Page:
The Debate on Mass Culture

  • Christopher Brookeman
Part of the The Contemporary United States book series


If the new criticism established a specific role in American culture for literary analysis, it also provided one of the co-ordinates for a view of the quality and nature of the mass culture of press, radio, cinema and television. Paul Lazarsfeld, a pioneer of the debate on mass culture and its effects, has commented on the fact that the role of mass culture and its relationship to other cultural forces such as those of high culture was a major preoccupation of intellectual life from 1935: ‘In this country we attained a peak of discussions about mass culture between 1935 and 1955’.2 The purpose of this chapter and several of those that follow it is to describe the development of this debate in the work of a number of literary, cultural and sociological investigators of the impact of mass culture on American society. One emphasis will be on the proponents of the conservative critique of mass culture which stressed the low level of aesthetic complexity and intellectual content in mass culture. The work of this group, from T. S. Eliot to Dwight Macdonald, proceeded by a comparative method in which the products of mass culture were evaluated in a balance against those of high or avant-garde culture. The balance invariably tilted in favour of the latter. This conservative critique intersects at a number of points with the Marxist critique of the Frankfurt School of Theodor Adorno, Max Horkheimer and Herbert Marcuse who, in the 1930s, took up residence in the USA as a result of the rise of Nazism.


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Selected Bibliography

  1. Hannah Arendt, The Origins of Totalitarianism (Cleveland: World Publishing, 1962).Google Scholar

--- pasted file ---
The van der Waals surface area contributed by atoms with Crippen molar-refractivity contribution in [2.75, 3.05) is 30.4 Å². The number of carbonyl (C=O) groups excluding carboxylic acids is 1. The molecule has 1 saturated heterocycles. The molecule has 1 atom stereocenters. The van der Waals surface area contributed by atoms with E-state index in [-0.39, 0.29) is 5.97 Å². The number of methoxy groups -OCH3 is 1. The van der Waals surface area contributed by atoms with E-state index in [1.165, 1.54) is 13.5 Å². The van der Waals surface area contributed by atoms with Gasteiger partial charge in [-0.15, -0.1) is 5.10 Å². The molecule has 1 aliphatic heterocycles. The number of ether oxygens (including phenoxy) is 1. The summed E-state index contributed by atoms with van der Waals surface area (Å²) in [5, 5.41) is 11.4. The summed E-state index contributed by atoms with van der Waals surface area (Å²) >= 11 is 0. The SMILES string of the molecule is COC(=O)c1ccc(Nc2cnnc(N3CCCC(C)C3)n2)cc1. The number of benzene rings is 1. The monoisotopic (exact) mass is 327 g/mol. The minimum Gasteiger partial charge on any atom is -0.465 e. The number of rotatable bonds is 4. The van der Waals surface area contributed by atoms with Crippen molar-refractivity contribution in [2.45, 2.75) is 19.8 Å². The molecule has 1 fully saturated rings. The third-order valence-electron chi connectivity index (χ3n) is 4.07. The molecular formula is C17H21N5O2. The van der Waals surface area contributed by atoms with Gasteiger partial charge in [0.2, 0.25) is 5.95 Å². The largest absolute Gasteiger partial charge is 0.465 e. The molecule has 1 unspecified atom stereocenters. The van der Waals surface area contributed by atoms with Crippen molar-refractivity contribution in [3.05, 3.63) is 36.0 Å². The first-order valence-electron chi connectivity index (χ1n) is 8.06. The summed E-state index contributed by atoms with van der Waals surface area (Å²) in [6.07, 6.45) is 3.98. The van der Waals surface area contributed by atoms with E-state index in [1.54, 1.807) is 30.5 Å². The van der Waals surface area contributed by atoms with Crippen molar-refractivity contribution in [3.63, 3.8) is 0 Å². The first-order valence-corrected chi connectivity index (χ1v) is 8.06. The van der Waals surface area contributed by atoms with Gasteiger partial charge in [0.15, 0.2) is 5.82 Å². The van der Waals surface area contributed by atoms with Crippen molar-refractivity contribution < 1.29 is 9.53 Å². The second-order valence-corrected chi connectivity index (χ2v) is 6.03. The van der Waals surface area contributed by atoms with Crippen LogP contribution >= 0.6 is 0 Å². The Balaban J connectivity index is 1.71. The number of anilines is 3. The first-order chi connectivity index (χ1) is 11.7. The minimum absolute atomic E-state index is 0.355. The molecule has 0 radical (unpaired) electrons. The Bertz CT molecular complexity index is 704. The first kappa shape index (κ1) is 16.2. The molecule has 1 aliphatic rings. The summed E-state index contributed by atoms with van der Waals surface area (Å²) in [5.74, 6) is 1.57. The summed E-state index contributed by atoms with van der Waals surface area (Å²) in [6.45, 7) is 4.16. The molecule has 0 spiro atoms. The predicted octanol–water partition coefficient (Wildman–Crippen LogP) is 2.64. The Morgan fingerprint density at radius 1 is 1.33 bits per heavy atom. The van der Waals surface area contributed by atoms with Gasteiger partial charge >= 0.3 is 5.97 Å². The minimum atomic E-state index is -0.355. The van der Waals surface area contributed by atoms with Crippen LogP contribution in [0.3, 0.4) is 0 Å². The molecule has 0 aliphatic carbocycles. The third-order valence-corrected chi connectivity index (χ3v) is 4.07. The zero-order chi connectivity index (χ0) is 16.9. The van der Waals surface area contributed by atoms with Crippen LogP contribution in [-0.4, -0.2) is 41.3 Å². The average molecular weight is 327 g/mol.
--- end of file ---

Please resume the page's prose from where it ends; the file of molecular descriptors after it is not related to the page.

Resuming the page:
2. Salvador Giner, Mass Society (London: Martin Robertson, 1976).Google Scholar
  3. Edith Kurzweil and William Phillips (eds), Writers and Politics: an anthology from Partisan Review (London: Routledge & Kegan Paul, 1983).Google Scholar
  4. Dwight Macdonald, The Responsibilities of Peoples and Other Essays in Political Criticism (London: Victor Gollancz, 1957).Google Scholar
  5. Dwight Macdonald, Against the American Grain (London: Victor Gollancz, 1963).Google Scholar
  6. Dwight Macdonald, On Movies (New York: Da Capo Press, 1981).Google Scholar
  7. C. Wright Mills, The Sociological Imagination (Harmondsworth: Penguin Books, 1980).Google Scholar
  8. Bernard Rosenberg and David H. White (eds), Mass Culture: The Popular Arts in America (Glencoe, Illinois: The Free Press, 1957).Google Scholar
  9. Alain Silver and Elizabeth Ward (eds), Film Noir (London: Secker & Warburg, 1980).Google Scholar
  10. Robert Warshow, The Immediate Experience: Movies, Comics, Theatre and Other Aspects of Popular Culture (New York: Atheneum, 1971).Google Scholar

Copyright information

© Christopher Brookeman 1984

Authors and Affiliations

  • Christopher Brookeman

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